Tesla currently has ‘no competitors,’ but its biggest rivals will come from China, auto-manufacturing expert says

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Tesla’s biggest threat will be Chinese electric-car manufacturers, according to Sandy Munro.

  • Even as EVs boom, Tesla has no real competitors, according to manufacturing expert Sandy Munro.
  • Chinese firms like Nio and XPeng will pose the biggest threat to Tesla, Munro said.
  • Tesla dominates EV sales, but it faces growing competition from startups and traditional automakers.
  • See more stories on Insider’s business page.

Tesla launched its first model, the Roadster, back when there were virtually no electric cars on the market.

Now, as the electric-vehicle space is bursting more than a decade later, one manufacturing expert thinks Elon Musk’s automaker still has no true rivals.

“None. There are no competitors to Tesla. But when they do come they’ll be Chinese,” Sandy Munro said during a Q-and-A session on his YouTube channel when asked which companies pose the biggest threat to Tesla. Munro runs an engineering firm and is well-known for his cost-analysis teardowns of cars.

Tesla is far and away the dominant force in the EV industry currently, and its roughly $40,000 Model 3 sedan was the best-selling electric car in the world in 2020. But legacy automakers have their sights set on the startup’s crown amid tightening emissions regulations worldwide and growing excitement from investors around EVs.

Volkswagen announced an all-out electric offensive this year that includes several European battery plants and major investments in charging stations. Ford recently began selling its first EV, the Mustang Mach-E crossover, which has already begun eating into Tesla’s US market share, according to analysts at Morgan Stanley.

Read more: How a Taiwanese scooter startup finally made battery swapping for electric vehicles work

According to Munro, who has been involved in EV engineering since the ill-fated GM EV1 of the late 1990s, the Mach-E is the “closest thing to an electric car that could – could – take on Tesla.” But Chinese carmakers like Nio, XPeng, BJEV, and Geely will pose the biggest threat to Tesla and traditional OEMs alike as they bring electric cars to market in the coming years.

“Quite frankly, apart from Tesla and Rivian and maybe a few others here, all the other OEMs better pay attention. Because the Chinese EVs have builds as good as anything we’ve got here [and] costs that are significantly lower,” Munro said. “You better have your belt on real tight when the Chinese start putting their cars into North America.”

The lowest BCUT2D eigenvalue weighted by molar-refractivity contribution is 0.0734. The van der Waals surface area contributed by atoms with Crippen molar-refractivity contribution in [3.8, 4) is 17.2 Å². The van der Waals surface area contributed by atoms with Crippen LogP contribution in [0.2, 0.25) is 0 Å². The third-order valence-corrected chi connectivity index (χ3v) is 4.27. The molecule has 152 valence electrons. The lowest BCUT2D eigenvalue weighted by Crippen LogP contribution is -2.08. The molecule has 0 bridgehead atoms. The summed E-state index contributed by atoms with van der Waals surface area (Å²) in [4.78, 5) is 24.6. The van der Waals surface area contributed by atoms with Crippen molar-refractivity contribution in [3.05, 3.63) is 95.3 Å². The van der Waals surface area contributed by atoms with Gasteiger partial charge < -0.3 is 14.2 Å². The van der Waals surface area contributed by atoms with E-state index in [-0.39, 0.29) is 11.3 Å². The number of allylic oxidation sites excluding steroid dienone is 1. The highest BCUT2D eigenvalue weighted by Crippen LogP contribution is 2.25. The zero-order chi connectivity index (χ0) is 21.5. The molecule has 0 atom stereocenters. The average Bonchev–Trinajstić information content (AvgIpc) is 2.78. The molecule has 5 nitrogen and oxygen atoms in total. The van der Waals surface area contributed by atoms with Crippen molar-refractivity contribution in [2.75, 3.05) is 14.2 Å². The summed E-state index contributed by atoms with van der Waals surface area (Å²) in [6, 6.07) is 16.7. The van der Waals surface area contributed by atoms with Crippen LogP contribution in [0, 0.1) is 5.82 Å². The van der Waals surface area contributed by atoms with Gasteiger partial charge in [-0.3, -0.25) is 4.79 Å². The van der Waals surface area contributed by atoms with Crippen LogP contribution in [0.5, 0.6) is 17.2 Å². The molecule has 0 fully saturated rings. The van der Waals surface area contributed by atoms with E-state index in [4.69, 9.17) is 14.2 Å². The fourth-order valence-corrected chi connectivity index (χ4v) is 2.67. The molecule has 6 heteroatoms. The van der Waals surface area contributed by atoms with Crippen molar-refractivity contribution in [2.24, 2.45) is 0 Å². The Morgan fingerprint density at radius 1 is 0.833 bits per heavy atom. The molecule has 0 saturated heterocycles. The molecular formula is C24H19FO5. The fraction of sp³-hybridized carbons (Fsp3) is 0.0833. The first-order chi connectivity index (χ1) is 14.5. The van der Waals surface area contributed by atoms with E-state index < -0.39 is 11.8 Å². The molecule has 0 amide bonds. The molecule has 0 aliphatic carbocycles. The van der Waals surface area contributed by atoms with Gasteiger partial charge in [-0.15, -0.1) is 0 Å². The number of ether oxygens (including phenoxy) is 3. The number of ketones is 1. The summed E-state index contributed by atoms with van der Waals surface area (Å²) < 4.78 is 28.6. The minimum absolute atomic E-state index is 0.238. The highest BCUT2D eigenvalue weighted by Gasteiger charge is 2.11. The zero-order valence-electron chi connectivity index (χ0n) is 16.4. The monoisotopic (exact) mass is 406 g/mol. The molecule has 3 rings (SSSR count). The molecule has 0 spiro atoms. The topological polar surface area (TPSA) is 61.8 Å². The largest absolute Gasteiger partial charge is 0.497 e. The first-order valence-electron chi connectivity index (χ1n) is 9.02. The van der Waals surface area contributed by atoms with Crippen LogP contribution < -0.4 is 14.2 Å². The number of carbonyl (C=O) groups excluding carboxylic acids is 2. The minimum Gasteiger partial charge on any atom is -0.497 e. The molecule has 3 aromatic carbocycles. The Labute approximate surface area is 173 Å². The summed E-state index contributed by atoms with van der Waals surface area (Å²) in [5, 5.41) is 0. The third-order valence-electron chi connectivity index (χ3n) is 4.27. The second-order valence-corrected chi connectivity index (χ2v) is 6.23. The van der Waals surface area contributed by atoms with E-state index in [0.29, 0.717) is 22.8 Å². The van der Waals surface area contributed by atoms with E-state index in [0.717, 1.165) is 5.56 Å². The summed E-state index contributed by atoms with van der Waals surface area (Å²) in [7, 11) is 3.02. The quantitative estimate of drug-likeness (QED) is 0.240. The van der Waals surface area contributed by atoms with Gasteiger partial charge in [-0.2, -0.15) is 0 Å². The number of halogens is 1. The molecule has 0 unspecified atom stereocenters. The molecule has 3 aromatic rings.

Munro has said that Tesla is 10 years ahead of the competition when it comes to some elements of its manufacturing. Some Wall Street analysts think Tesla’s lead in the EV space will extend for years.

In a March note, analysts from UBS said Tesla will remain the most profitable electric-car company through at least 2025, even though Volkswagen will overtake it in terms of EV sales by that year.

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Tesla settles lawsuit with former employee accused of stealing Autopilot trade secrets

Tesla Shanghai China Factory
Guangzhi Cao maintains he didn’t share any Tesla trade secrets with anyone.

  • Tesla and an ex-engineer who left the firm for rival Xpeng settled a lawsuit about trade secrets.
  • Tesla accused the employee of uploading Autopilot source code to his personal iCloud account.
  • The employee, Guangzhi Cao, maintains he never shared Autopilot information with anyone.
  • See more stories on Insider’s business page.

Tesla settled a lawsuit against an ex-engineer who copied the source code of its Autopilot driver-assistance tech before taking a job with a Chinese competitor, according to documents filed Thursday with a US district court.

Former Tesla employee Guangzhi Cao will pay the electric vehicle maker an undisclosed sum as part of the settlement, though he maintains he never did anything improper with the Autopilot code.

Tesla filed the lawsuit against Cao in 2019, claiming that he copied Autopilot source code to his personal iCloud storage account before abruptly resigning from the company in January of that year to join XMotors, the US arm of Chinese EV maker Xpeng. Tesla alleged that Cao had uploaded more than 300,000 files and directories related to Autopilot to his iCloud account.

Read more: 6 top startups propelling the electric car boom with new alternatives to expensive lithium-ion batteries

Autopilot is Tesla’s advanced driver-assistance system that comes standard on all of its new cars. The technology automates some elements of highway driving, like keeping a car in the center of its lane and keeping up with traffic. It’s considered to be one of the more advanced such systems on the market.

According to the documents made public on Thursday, Cao admitted that he saved the files to his personal account and that files remained on his personal devices when Tesla filed the lawsuit but says he intended to delete them before leaving Tesla.

In a statement to Insider provided by his attorney, Cao said that he never accessed any Tesla data after leaving the company and never shared any of the data with XMotors or anyone else. Tesla and Xpeng did not respond to requests for comment.

Tesla competes closely with Xpeng and other Chinese automakers in China, the world’s largest market for electric cars. Tesla operates a plant in Shanghai and is expanding its presence in the country to include a research and development facility where it will design a more affordable EV.

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